Behaviour Change

PROPAGANDA FOR CHANGE is a project created by the students of Behaviour Change (ps359) and Professor Thomas Hills @thomhills at the Psychology Department of the University of Warwick. This work was supported by funding from Warwick's Institute for Advanced Teaching and Learning.

Thursday, February 4, 2016

The cost of a happy premium

In January 2015, the Swedish digital music streaming giant, Spotify, launched a limited time offer giving customers the chance to experience 3 months of the companies Premium service at just 99p per month, only 10% of what premium membership usually would cost.

This was an ingenious example of low-balling played at its’ best. The technique of low-balling is a sales tactic whereby companies offer potential targets a low cost option – or throw the low ball. This is a temporary offer given to engage commitment from the target market. Once a customer has committed to the initial offer, for example Spotify’s 3 months, they build a loyalty or preference to the service, so when presented with a more costly option, they are more likely to perform this costlier option in order to maintain the commitment they have made. This can be effective in not only gaining new customers, but also persuading existing subscribers who are currently only using the free service. By offering a low-cost trial of the premium service, customers are experiencing a better music streaming experience in what they believe will be a temporary decision,  only for them to find it is easier to stay committed to a paying service than to cancel the subscription, even if the option has become more costly! Spotify premium services would usually set you back by £9.99 a month. With only 15 million of their 60 million subscribers opting for a paying service, Spotify needed to come up with an incentive for ‘freemium’ service users to switch to becoming premium service users, and the low ball technique seemed to have scored for Spotify.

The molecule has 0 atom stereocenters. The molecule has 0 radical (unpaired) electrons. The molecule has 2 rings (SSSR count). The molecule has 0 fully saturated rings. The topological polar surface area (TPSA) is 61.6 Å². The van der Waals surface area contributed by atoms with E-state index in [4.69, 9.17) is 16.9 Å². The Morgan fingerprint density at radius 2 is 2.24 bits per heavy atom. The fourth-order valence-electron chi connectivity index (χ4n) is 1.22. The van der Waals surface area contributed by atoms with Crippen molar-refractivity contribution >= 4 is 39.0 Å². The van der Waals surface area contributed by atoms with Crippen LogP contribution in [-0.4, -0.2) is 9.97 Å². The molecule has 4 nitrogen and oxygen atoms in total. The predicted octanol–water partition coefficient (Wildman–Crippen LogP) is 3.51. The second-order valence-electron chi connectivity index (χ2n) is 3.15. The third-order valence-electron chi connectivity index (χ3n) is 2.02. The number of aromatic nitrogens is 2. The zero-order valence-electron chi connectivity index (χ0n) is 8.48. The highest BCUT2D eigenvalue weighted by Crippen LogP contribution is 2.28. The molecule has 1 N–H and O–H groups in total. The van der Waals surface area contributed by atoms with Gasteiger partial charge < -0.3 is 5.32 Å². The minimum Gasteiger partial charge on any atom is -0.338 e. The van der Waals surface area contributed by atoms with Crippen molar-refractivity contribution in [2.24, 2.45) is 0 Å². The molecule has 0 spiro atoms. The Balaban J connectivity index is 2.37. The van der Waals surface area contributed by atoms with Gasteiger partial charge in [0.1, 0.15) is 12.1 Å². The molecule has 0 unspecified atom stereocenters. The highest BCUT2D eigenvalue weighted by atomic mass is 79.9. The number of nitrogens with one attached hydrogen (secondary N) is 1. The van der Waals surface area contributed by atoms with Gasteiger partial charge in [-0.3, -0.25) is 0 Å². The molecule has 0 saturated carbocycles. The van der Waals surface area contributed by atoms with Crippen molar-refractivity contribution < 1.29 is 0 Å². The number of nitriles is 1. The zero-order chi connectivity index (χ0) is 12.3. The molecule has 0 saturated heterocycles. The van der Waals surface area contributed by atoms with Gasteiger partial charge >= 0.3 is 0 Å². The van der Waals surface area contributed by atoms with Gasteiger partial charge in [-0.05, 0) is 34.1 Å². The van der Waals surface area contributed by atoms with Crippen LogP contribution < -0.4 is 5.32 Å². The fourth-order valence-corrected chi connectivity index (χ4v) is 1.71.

Although this deal serves as a loss leader for Spotify - by this I mean initial costs are generating a loss for the company – in the long term, this loss will lead to a potential longer term profit by gaining subscribers and converting more free subscribers to paying ones.  

Empirical research has given support to Low-Balling techniques as an effective tool in persuading individuals to perform an action, even after the cost increases. Cialdini, Cacioppo, Bassett and Miller (1978) asked University students to take part in an experiment. They were either told beforehand that the experiment was at 7am (control condition) or they were told after having already agreed to take part (low-ball condition).

Figure 1: A bar chart of the mean percentage compliance across conditions for behavioural and verbal agreements. 

Figure 1, above, highlights the main findings. When under low-ball conditions, i.e. already having committed to an act when the costs were low, and then having costs increase, makes individuals more likely to phone up to book an appointment (verbal agreement 56% vs 31%) and also makes them more likely to actually turn up on the day for the experiment (behavioural agreement 53% vs 24%), when compared to individuals who knew the cost from the beginning.

So it seems to be, that once you have committed to something you are likely to stay committed even when the cost increases. This is why Spotify offer so many deals, for example the free trial month, in the hope of getting customers to stay with the service - not to mention the added bonus of customers who want to cancel before payment increases, but forget to do so!


Cialdini, R. B., Cacioppo, J. T., Bassett, R., & Miller, J. A. (1978). Low-ball procedure for producing compliance: commitment then cost. Journal of personality and Social Psychology, 36(5), 463.

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